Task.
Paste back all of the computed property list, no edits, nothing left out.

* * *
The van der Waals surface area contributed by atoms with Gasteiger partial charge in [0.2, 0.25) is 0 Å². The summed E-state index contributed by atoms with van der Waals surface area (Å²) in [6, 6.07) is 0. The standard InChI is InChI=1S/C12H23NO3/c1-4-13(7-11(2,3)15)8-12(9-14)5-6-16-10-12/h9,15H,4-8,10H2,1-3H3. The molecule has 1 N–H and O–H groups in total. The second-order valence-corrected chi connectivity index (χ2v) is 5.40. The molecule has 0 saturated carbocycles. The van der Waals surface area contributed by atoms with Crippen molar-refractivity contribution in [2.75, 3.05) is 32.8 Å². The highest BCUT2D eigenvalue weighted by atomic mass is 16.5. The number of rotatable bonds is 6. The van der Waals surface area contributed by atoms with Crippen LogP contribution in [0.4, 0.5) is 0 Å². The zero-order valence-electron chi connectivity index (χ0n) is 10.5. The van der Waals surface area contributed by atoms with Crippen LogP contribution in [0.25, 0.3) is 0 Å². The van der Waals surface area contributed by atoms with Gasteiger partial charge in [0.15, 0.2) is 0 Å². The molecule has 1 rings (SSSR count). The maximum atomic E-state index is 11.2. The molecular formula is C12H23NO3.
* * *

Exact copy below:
The van der Waals surface area contributed by atoms with Gasteiger partial charge in [0.2, 0.25) is 0 Å². The summed E-state index contributed by atoms with van der Waals surface area (Å²) in [6, 6.07) is 0. The standard InChI is InChI=1S/C12H23NO3/c1-4-13(7-11(2,3)15)8-12(9-14)5-6-16-10-12/h9,15H,4-8,10H2,1-3H3. The molecule has 1 N–H and O–H groups in total. The second-order valence-corrected chi connectivity index (χ2v) is 5.40. The molecule has 0 saturated carbocycles. The van der Waals surface area contributed by atoms with Crippen molar-refractivity contribution in [2.75, 3.05) is 32.8 Å². The highest BCUT2D eigenvalue weighted by atomic mass is 16.5. The number of rotatable bonds is 6. The van der Waals surface area contributed by atoms with Crippen LogP contribution in [0.4, 0.5) is 0 Å². The zero-order valence-electron chi connectivity index (χ0n) is 10.5. The van der Waals surface area contributed by atoms with Crippen LogP contribution in [0.25, 0.3) is 0 Å². The van der Waals surface area contributed by atoms with Gasteiger partial charge in [0.15, 0.2) is 0 Å². The molecule has 1 rings (SSSR count). The maximum atomic E-state index is 11.2. The molecular formula is C12H23NO3.